I seem so small in the scope of things; I almost seem insignificant.
Does God really care about me?
Even as a Christian, cancer can play mind games with you and not only mind games but spiritual mind games, too.
As far as mind games go, we know we need to “think positive.” It seems everybody keeps telling us we need to think positive. “You are strong! You can beat this!” And, “You’ll get past this, just think positive.” For me those were two heavy expectations to live up to especially when I felt like my world just came crashing in and the reality of my mortality was smack dab in my face. I thought, that is easy for you to say, walk in my shoes right now! Of course, everybody means well.
But there are spiritual mind games, too. As a Christian my first thought after hearing I had cancer was, God is in control of this; my cancer is not random or happenstance, there is a purpose and I have to trust God in this. I knew this as truth and I accepted this truth as factual. God is in control, I have to trust Him in this. But regardless of this truth, there still was a tug-of-war at times in my mind and soul.
My chemotherapy was done as an inpatient treatment. I was admitted into the hospital for alternating 5 and 7 day treatment cycles. I moved into the hospital for my stay bringing with me my personal belongings to help me through my long days and nights.
My most helpful and comforting possession was my Bible. I had time on my hands, I was in a crisis and I needed to read and reread that God was ever before me and in His written word was my hope and assurance that this unexpected season in my life called cancer was not in vain.
Early on in one of my treatment cycles, I was reading through Job. (Don’t we all?) Having cancer and going through chemo is like walking through a dense fog. I 100% trusted my medical team and their care and protocol for me and I trusted God but this one morning I wondered, did God really care about me?
I vividly remember being in my hospital room. I had a room that looked out into the foothills that surrounded the hospital. There was a hiking path that meandered along the base and hikers, runners and bicyclers took advantage exercising outdoors. I found a kind of comfort and solace watching the activity outside.
I was sitting on my bed, I was finishing reading Job. That particular day I was feeling insignificant and small. I didn’t like having cancer (who does?), I shouldn’t have cancer, didn’t I take good care of myself? Not one cycle of chemotherapy was like the last so I never knew what was in store for me as far as side effects and recovery. I wasn’t wallowing in “this isn’t fair” but I was wondering in the scope of all things throughout the world, does God notice me? Did He about for me? After all, there are far more people in greater need than me.
My room was quiet except for the hum of staff voices in the hallway. The lighting was subdued, I preferred the natural light from the large window rather than the bright “hospital” lights of my room. It was early summer and the air conditioning kept my room a reasonable temperature. Outside was radiant and bright. My Bible remained opened, my eyes returned to a page I already read but this time I stopped at, “Listen to this, Job; stop and consider God’s wonders.” (37:14)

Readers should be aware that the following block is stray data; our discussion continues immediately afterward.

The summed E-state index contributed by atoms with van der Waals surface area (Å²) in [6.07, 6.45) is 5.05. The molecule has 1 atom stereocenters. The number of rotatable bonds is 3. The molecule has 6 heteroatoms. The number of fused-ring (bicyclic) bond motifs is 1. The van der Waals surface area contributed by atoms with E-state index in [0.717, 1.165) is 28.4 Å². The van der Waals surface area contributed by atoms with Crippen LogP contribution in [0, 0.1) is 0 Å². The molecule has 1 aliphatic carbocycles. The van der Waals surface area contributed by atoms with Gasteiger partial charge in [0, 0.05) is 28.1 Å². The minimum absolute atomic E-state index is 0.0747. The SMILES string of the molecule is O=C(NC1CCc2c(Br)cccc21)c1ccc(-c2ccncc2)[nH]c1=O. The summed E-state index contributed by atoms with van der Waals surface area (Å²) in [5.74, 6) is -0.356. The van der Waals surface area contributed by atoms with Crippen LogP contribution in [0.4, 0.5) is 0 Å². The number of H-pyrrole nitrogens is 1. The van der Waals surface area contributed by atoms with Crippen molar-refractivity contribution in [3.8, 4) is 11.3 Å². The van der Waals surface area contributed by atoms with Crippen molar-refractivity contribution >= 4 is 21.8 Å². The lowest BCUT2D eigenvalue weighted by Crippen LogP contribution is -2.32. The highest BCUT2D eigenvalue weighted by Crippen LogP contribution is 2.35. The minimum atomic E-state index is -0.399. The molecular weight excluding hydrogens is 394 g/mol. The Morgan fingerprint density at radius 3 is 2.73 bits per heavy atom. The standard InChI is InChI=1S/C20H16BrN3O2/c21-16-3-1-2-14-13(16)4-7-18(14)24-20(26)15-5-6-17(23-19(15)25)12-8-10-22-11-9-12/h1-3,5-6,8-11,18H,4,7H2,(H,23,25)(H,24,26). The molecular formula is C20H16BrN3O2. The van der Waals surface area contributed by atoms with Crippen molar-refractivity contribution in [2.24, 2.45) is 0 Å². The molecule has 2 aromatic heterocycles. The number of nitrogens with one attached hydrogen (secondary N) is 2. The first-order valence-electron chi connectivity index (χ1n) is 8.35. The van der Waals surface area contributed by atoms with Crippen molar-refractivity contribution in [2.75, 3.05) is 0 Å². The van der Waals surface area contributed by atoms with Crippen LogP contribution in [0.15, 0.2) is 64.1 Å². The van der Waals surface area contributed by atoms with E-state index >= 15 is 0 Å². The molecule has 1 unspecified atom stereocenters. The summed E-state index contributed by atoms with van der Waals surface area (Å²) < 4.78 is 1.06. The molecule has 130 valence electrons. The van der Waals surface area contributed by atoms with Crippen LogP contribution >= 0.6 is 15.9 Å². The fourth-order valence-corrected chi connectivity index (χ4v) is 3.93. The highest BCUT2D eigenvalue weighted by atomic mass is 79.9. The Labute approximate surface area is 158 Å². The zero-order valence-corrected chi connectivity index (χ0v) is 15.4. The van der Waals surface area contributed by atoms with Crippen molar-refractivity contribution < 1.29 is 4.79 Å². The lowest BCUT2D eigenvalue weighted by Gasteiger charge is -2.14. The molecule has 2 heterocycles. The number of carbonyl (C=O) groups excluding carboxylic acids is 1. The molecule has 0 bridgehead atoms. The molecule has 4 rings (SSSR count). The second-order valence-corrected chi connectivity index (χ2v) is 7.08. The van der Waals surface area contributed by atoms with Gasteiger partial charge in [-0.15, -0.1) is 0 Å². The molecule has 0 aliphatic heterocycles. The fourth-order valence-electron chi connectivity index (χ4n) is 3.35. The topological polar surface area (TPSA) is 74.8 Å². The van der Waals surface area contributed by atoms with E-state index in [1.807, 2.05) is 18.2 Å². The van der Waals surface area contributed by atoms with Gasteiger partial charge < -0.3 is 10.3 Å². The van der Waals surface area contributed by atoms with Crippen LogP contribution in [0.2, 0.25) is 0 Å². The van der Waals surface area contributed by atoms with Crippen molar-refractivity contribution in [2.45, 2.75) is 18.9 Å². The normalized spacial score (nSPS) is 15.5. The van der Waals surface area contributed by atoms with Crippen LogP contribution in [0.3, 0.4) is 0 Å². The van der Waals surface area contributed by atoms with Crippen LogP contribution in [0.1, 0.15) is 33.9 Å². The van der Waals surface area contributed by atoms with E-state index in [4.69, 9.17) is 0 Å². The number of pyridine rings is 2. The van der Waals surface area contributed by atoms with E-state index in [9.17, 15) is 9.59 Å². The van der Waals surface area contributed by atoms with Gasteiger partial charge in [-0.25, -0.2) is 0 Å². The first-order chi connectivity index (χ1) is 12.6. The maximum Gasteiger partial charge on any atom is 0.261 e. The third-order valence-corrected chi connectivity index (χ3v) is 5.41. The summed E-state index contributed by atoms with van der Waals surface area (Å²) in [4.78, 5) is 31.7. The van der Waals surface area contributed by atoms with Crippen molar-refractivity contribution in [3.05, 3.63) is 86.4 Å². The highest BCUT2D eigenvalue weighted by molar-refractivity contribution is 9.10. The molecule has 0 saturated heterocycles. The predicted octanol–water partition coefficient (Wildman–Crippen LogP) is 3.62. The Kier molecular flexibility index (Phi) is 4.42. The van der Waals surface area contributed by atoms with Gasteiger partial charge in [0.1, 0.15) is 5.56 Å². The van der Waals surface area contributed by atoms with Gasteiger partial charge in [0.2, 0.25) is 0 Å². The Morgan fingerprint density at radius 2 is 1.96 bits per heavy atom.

“Listen to this, Cyndi; stop and consider God’s wonders.”
“God is exalted in his power. Who is a teacher like him? Who has prescribed his ways for him, or said to him, ‘You have done wrong’? Remember to extol his work, which men have praised in song. All mankind has seen it: men gaze on it from afar. How great is God – beyond our understanding! The number of his years is past finding out.” (36:22-26)
I was drawn to “Remember to extol his work . . . All mankind has seen it; men gaze on it from afar.” God’s work, His creative handiwork and all that it encompasses. Let me think about His work, creation. Isn’t it marvelous? Can anything compare to it? Just look out the window and see His creative handiwork.
I stopped and looked out my window; it really was beautiful outside. If I looked to the east, I had a small slice of a view of the great Wasatch mountain range. Now those mountains were grand and magnificent! The last of the winter snow remained on the highest peeks. These mountains truly testified to God’s creation.
The Wasatch mountains. Huntsman Cancer Hospital is tucked into the far left corner, on the foothills overlooking Salt Lake City, Utah.
I recalled the verse from Matthew 10:29 that God knows of the sparrows and not one will fall to the ground apart from His will. But better than that, He knows the numbers of my hair! And then He says to not be afraid for I am worth more than many sparrows! And then I remembered in Psalms 139:16, God ordained, decreed, planned every day of my life before one of them came to be!
Then an epiphany dawned on me . . . if God, the Creator, worked His great splendor in creating such majestic mountains to see and be in awe of, then He certainly knows me and cares about me even as large and complex as this world of our is! God does really care about me, the one with cancer, stuck in this hospital room with an uncertain future.
I was overwhelmed – and I was comforted and I rested secure in His care about me.
People are not insignificant to God. You are not insignificant to God. He sees you as you read these words, He knows where you sit or where you lie down. He knows your fear, He knows your uncertainty and He knows your trust in Him no matter how large or small. God knows you and He cares about you.
Glacier National Park, Montana, USA